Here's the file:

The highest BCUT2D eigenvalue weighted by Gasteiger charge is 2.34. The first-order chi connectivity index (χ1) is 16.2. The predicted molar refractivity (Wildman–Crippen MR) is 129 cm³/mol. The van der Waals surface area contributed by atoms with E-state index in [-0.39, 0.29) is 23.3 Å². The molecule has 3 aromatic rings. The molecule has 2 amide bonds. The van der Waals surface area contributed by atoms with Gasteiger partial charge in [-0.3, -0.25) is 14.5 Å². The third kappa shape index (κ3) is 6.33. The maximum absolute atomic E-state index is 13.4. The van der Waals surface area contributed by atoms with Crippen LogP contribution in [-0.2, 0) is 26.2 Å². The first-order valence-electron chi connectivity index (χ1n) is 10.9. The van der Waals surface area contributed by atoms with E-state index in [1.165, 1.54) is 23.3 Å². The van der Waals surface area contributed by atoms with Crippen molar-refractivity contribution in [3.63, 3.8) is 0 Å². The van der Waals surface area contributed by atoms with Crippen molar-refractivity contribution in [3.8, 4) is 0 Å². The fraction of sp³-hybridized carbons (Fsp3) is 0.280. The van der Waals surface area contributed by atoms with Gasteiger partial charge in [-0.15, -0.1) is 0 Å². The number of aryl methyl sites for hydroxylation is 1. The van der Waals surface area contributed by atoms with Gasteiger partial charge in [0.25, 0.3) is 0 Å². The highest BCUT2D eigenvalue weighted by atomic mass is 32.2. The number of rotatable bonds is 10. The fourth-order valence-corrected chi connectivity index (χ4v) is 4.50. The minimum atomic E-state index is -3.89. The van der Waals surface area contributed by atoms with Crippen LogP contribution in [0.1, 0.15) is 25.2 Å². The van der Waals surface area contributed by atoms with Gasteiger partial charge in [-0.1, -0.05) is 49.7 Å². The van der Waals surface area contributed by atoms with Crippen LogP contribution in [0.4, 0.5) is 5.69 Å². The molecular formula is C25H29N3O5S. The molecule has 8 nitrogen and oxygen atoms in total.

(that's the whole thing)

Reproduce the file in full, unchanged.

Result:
The highest BCUT2D eigenvalue weighted by Gasteiger charge is 2.34. The first-order chi connectivity index (χ1) is 16.2. The predicted molar refractivity (Wildman–Crippen MR) is 129 cm³/mol. The van der Waals surface area contributed by atoms with E-state index in [-0.39, 0.29) is 23.3 Å². The molecule has 3 aromatic rings. The molecule has 2 amide bonds. The van der Waals surface area contributed by atoms with Gasteiger partial charge in [-0.3, -0.25) is 14.5 Å². The third kappa shape index (κ3) is 6.33. The maximum absolute atomic E-state index is 13.4. The van der Waals surface area contributed by atoms with Crippen LogP contribution in [-0.2, 0) is 26.2 Å². The first-order valence-electron chi connectivity index (χ1n) is 10.9. The van der Waals surface area contributed by atoms with E-state index in [1.165, 1.54) is 23.3 Å². The van der Waals surface area contributed by atoms with Crippen molar-refractivity contribution in [3.63, 3.8) is 0 Å². The van der Waals surface area contributed by atoms with Crippen molar-refractivity contribution in [3.8, 4) is 0 Å². The fraction of sp³-hybridized carbons (Fsp3) is 0.280. The van der Waals surface area contributed by atoms with Gasteiger partial charge in [-0.15, -0.1) is 0 Å². The number of aryl methyl sites for hydroxylation is 1. The van der Waals surface area contributed by atoms with Gasteiger partial charge in [0.25, 0.3) is 0 Å². The highest BCUT2D eigenvalue weighted by atomic mass is 32.2. The number of rotatable bonds is 10. The fourth-order valence-corrected chi connectivity index (χ4v) is 4.50. The minimum atomic E-state index is -3.89. The van der Waals surface area contributed by atoms with Crippen LogP contribution in [0.1, 0.15) is 25.2 Å². The van der Waals surface area contributed by atoms with Gasteiger partial charge in [-0.1, -0.05) is 49.7 Å². The van der Waals surface area contributed by atoms with Crippen LogP contribution in [0.4, 0.5) is 5.69 Å². The molecular formula is C25H29N3O5S. The molecule has 8 nitrogen and oxygen atoms in total.